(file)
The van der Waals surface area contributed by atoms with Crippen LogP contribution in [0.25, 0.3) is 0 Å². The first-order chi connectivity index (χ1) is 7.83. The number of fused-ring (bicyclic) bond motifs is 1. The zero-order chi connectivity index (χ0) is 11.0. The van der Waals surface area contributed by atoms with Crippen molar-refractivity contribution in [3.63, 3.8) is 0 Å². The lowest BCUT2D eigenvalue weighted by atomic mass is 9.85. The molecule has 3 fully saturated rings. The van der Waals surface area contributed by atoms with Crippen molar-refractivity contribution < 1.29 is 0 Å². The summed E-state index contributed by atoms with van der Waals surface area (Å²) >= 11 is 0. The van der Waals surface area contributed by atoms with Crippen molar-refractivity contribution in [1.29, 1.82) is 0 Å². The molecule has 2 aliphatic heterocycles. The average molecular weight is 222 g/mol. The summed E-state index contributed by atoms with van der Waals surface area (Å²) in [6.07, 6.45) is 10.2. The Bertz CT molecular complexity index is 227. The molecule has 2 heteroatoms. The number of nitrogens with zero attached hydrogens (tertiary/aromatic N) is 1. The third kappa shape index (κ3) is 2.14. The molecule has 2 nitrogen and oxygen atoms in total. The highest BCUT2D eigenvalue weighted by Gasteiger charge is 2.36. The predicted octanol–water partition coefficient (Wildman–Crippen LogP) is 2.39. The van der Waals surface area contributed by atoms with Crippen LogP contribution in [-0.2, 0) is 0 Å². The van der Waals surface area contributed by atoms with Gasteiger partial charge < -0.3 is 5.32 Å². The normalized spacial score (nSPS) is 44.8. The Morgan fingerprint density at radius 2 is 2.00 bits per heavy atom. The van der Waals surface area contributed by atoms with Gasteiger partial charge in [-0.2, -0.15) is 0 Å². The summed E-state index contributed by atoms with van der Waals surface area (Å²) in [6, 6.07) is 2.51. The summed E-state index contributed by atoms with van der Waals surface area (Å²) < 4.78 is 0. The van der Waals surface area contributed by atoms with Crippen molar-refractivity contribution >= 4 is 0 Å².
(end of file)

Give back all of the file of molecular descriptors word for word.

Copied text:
The van der Waals surface area contributed by atoms with Crippen LogP contribution in [0.25, 0.3) is 0 Å². The first-order chi connectivity index (χ1) is 7.83. The number of fused-ring (bicyclic) bond motifs is 1. The zero-order chi connectivity index (χ0) is 11.0. The van der Waals surface area contributed by atoms with Crippen molar-refractivity contribution in [3.63, 3.8) is 0 Å². The lowest BCUT2D eigenvalue weighted by atomic mass is 9.85. The molecule has 3 fully saturated rings. The van der Waals surface area contributed by atoms with Crippen molar-refractivity contribution < 1.29 is 0 Å². The summed E-state index contributed by atoms with van der Waals surface area (Å²) >= 11 is 0. The van der Waals surface area contributed by atoms with Crippen molar-refractivity contribution in [1.29, 1.82) is 0 Å². The molecule has 2 aliphatic heterocycles. The average molecular weight is 222 g/mol. The summed E-state index contributed by atoms with van der Waals surface area (Å²) in [6.07, 6.45) is 10.2. The Bertz CT molecular complexity index is 227. The molecule has 2 heteroatoms. The number of nitrogens with zero attached hydrogens (tertiary/aromatic N) is 1. The third kappa shape index (κ3) is 2.14. The molecule has 2 nitrogen and oxygen atoms in total. The highest BCUT2D eigenvalue weighted by Gasteiger charge is 2.36. The predicted octanol–water partition coefficient (Wildman–Crippen LogP) is 2.39. The van der Waals surface area contributed by atoms with Crippen LogP contribution in [-0.2, 0) is 0 Å². The van der Waals surface area contributed by atoms with Gasteiger partial charge < -0.3 is 5.32 Å². The normalized spacial score (nSPS) is 44.8. The Morgan fingerprint density at radius 2 is 2.00 bits per heavy atom. The van der Waals surface area contributed by atoms with Gasteiger partial charge in [-0.2, -0.15) is 0 Å². The summed E-state index contributed by atoms with van der Waals surface area (Å²) in [6, 6.07) is 2.51. The summed E-state index contributed by atoms with van der Waals surface area (Å²) < 4.78 is 0. The van der Waals surface area contributed by atoms with Crippen molar-refractivity contribution >= 4 is 0 Å².